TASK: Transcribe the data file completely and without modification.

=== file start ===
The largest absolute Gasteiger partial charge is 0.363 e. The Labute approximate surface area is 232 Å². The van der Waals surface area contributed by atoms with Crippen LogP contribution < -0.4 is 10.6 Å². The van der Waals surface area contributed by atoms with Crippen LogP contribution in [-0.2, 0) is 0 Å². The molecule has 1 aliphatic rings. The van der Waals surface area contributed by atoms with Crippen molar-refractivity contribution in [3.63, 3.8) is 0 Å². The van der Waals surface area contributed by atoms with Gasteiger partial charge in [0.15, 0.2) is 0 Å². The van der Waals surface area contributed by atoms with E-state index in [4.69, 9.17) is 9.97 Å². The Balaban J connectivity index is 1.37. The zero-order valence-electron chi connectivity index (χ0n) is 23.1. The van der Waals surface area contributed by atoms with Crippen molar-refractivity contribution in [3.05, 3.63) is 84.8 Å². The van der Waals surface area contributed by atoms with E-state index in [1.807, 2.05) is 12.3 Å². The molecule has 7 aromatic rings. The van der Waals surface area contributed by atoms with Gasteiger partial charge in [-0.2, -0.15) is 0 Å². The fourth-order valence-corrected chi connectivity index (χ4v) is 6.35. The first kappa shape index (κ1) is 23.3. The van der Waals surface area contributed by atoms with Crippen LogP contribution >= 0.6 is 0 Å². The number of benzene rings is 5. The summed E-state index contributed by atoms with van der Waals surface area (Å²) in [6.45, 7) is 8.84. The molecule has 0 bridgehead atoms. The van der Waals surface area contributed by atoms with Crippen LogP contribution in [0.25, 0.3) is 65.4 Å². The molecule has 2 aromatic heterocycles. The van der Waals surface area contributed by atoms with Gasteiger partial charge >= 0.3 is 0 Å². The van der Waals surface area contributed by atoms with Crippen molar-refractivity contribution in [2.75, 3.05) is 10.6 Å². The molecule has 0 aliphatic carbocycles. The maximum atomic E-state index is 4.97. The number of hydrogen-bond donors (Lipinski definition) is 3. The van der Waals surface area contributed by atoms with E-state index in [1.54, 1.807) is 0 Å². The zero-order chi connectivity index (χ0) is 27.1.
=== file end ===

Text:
The largest absolute Gasteiger partial charge is 0.363 e. The Labute approximate surface area is 232 Å². The van der Waals surface area contributed by atoms with Crippen LogP contribution < -0.4 is 10.6 Å². The van der Waals surface area contributed by atoms with Crippen LogP contribution in [-0.2, 0) is 0 Å². The molecule has 1 aliphatic rings. The van der Waals surface area contributed by atoms with Crippen molar-refractivity contribution in [3.63, 3.8) is 0 Å². The van der Waals surface area contributed by atoms with Gasteiger partial charge in [0.15, 0.2) is 0 Å². The van der Waals surface area contributed by atoms with E-state index in [4.69, 9.17) is 9.97 Å². The Balaban J connectivity index is 1.37. The zero-order valence-electron chi connectivity index (χ0n) is 23.1. The van der Waals surface area contributed by atoms with Crippen molar-refractivity contribution in [3.05, 3.63) is 84.8 Å². The van der Waals surface area contributed by atoms with E-state index in [1.807, 2.05) is 12.3 Å². The molecule has 7 aromatic rings. The van der Waals surface area contributed by atoms with Gasteiger partial charge in [-0.2, -0.15) is 0 Å². The fourth-order valence-corrected chi connectivity index (χ4v) is 6.35. The first kappa shape index (κ1) is 23.3. The van der Waals surface area contributed by atoms with Crippen LogP contribution >= 0.6 is 0 Å². The number of benzene rings is 5. The summed E-state index contributed by atoms with van der Waals surface area (Å²) in [6.45, 7) is 8.84. The molecule has 0 bridgehead atoms. The van der Waals surface area contributed by atoms with Crippen LogP contribution in [0.25, 0.3) is 65.4 Å². The molecule has 2 aromatic heterocycles. The van der Waals surface area contributed by atoms with Gasteiger partial charge >= 0.3 is 0 Å². The van der Waals surface area contributed by atoms with Crippen molar-refractivity contribution in [2.75, 3.05) is 10.6 Å². The molecule has 0 aliphatic carbocycles. The maximum atomic E-state index is 4.97. The number of hydrogen-bond donors (Lipinski definition) is 3. The van der Waals surface area contributed by atoms with E-state index in [1.54, 1.807) is 0 Å². The zero-order chi connectivity index (χ0) is 27.1.